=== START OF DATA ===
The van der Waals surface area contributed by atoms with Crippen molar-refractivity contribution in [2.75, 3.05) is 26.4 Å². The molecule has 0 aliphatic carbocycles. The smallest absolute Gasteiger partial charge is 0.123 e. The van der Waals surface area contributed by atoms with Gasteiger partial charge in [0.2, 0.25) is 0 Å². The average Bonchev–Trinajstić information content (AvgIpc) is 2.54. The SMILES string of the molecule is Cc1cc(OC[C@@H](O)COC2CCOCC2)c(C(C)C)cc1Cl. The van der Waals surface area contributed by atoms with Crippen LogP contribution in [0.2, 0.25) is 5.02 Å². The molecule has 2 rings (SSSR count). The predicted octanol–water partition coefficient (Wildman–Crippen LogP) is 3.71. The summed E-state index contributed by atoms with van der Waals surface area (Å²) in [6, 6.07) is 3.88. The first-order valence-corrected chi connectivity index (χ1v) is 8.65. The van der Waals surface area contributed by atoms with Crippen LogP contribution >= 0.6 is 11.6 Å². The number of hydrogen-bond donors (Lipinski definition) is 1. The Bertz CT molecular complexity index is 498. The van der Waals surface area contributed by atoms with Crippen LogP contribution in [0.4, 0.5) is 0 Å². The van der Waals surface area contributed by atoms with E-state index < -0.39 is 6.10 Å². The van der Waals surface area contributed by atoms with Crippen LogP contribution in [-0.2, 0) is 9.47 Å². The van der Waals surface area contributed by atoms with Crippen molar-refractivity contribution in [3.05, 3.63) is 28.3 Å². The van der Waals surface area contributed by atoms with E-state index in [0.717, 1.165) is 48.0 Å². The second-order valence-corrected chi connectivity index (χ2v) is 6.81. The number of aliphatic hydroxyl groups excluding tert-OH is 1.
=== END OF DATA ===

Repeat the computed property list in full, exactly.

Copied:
The van der Waals surface area contributed by atoms with Crippen molar-refractivity contribution in [2.75, 3.05) is 26.4 Å². The molecule has 0 aliphatic carbocycles. The smallest absolute Gasteiger partial charge is 0.123 e. The van der Waals surface area contributed by atoms with Gasteiger partial charge in [0.2, 0.25) is 0 Å². The average Bonchev–Trinajstić information content (AvgIpc) is 2.54. The SMILES string of the molecule is Cc1cc(OC[C@@H](O)COC2CCOCC2)c(C(C)C)cc1Cl. The van der Waals surface area contributed by atoms with Crippen LogP contribution in [0.2, 0.25) is 5.02 Å². The molecule has 2 rings (SSSR count). The predicted octanol–water partition coefficient (Wildman–Crippen LogP) is 3.71. The summed E-state index contributed by atoms with van der Waals surface area (Å²) in [6, 6.07) is 3.88. The first-order valence-corrected chi connectivity index (χ1v) is 8.65. The van der Waals surface area contributed by atoms with Crippen LogP contribution >= 0.6 is 11.6 Å². The number of hydrogen-bond donors (Lipinski definition) is 1. The Bertz CT molecular complexity index is 498. The van der Waals surface area contributed by atoms with Crippen LogP contribution in [0.4, 0.5) is 0 Å². The van der Waals surface area contributed by atoms with E-state index < -0.39 is 6.10 Å². The van der Waals surface area contributed by atoms with Crippen LogP contribution in [-0.2, 0) is 9.47 Å². The van der Waals surface area contributed by atoms with Crippen molar-refractivity contribution in [3.05, 3.63) is 28.3 Å². The van der Waals surface area contributed by atoms with E-state index in [0.717, 1.165) is 48.0 Å². The second-order valence-corrected chi connectivity index (χ2v) is 6.81. The number of aliphatic hydroxyl groups excluding tert-OH is 1.